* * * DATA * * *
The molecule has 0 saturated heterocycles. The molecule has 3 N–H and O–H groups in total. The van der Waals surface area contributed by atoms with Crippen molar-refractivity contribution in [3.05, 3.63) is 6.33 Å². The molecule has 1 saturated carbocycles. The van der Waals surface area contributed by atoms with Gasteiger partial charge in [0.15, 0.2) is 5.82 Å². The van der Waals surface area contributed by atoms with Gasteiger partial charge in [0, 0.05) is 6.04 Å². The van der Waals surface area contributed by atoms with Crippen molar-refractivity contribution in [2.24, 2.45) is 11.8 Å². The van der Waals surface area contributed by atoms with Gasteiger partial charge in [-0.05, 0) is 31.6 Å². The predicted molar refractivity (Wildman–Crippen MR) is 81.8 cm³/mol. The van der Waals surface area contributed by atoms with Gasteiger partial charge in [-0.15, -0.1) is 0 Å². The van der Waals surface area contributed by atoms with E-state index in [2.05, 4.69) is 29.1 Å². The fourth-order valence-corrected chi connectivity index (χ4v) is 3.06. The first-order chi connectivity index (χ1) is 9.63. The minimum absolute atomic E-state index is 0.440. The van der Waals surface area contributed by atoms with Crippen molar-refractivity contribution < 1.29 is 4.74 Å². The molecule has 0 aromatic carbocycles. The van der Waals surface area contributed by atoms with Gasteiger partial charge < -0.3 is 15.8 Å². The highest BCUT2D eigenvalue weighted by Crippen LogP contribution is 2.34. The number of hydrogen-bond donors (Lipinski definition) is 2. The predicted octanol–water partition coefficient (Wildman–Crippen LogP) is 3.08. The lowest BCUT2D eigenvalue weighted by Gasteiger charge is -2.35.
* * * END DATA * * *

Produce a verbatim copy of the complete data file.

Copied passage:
The molecule has 0 saturated heterocycles. The molecule has 3 N–H and O–H groups in total. The van der Waals surface area contributed by atoms with Crippen molar-refractivity contribution in [3.05, 3.63) is 6.33 Å². The molecule has 1 saturated carbocycles. The van der Waals surface area contributed by atoms with Gasteiger partial charge in [0.15, 0.2) is 5.82 Å². The van der Waals surface area contributed by atoms with Gasteiger partial charge in [0, 0.05) is 6.04 Å². The van der Waals surface area contributed by atoms with Crippen molar-refractivity contribution in [2.24, 2.45) is 11.8 Å². The van der Waals surface area contributed by atoms with Gasteiger partial charge in [-0.05, 0) is 31.6 Å². The predicted molar refractivity (Wildman–Crippen MR) is 81.8 cm³/mol. The van der Waals surface area contributed by atoms with Gasteiger partial charge in [-0.15, -0.1) is 0 Å². The van der Waals surface area contributed by atoms with E-state index in [2.05, 4.69) is 29.1 Å². The fourth-order valence-corrected chi connectivity index (χ4v) is 3.06. The first-order chi connectivity index (χ1) is 9.63. The minimum absolute atomic E-state index is 0.440. The van der Waals surface area contributed by atoms with Crippen molar-refractivity contribution < 1.29 is 4.74 Å². The molecule has 0 aromatic carbocycles. The van der Waals surface area contributed by atoms with Gasteiger partial charge < -0.3 is 15.8 Å². The highest BCUT2D eigenvalue weighted by Crippen LogP contribution is 2.34. The number of hydrogen-bond donors (Lipinski definition) is 2. The predicted octanol–water partition coefficient (Wildman–Crippen LogP) is 3.08. The lowest BCUT2D eigenvalue weighted by Gasteiger charge is -2.35.